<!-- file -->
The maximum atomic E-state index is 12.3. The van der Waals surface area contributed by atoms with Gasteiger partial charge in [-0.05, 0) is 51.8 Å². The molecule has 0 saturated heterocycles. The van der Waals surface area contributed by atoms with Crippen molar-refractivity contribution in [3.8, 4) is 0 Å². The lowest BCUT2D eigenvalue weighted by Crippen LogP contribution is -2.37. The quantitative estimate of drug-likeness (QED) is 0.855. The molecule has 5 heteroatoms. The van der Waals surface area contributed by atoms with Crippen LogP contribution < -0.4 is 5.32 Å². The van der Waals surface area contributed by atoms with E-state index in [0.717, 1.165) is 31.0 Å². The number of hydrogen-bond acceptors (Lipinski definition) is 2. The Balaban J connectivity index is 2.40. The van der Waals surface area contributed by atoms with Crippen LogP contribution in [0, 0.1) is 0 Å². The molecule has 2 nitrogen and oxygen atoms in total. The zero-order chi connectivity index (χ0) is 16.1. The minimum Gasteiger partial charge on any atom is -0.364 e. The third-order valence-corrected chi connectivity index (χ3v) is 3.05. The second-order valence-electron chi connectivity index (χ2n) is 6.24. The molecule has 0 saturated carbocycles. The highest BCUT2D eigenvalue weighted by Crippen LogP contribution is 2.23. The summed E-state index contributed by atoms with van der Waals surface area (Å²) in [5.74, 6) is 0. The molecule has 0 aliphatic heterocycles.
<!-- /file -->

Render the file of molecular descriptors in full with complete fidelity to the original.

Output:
The maximum atomic E-state index is 12.3. The van der Waals surface area contributed by atoms with Gasteiger partial charge in [-0.05, 0) is 51.8 Å². The molecule has 0 saturated heterocycles. The van der Waals surface area contributed by atoms with Crippen molar-refractivity contribution in [3.8, 4) is 0 Å². The lowest BCUT2D eigenvalue weighted by Crippen LogP contribution is -2.37. The quantitative estimate of drug-likeness (QED) is 0.855. The molecule has 5 heteroatoms. The van der Waals surface area contributed by atoms with Crippen LogP contribution < -0.4 is 5.32 Å². The van der Waals surface area contributed by atoms with E-state index in [0.717, 1.165) is 31.0 Å². The number of hydrogen-bond acceptors (Lipinski definition) is 2. The Balaban J connectivity index is 2.40. The van der Waals surface area contributed by atoms with Crippen LogP contribution in [0, 0.1) is 0 Å². The molecule has 2 nitrogen and oxygen atoms in total. The zero-order chi connectivity index (χ0) is 16.1. The minimum Gasteiger partial charge on any atom is -0.364 e. The third-order valence-corrected chi connectivity index (χ3v) is 3.05. The second-order valence-electron chi connectivity index (χ2n) is 6.24. The molecule has 0 saturated carbocycles. The highest BCUT2D eigenvalue weighted by Crippen LogP contribution is 2.23. The summed E-state index contributed by atoms with van der Waals surface area (Å²) in [5.74, 6) is 0. The molecule has 0 aliphatic heterocycles.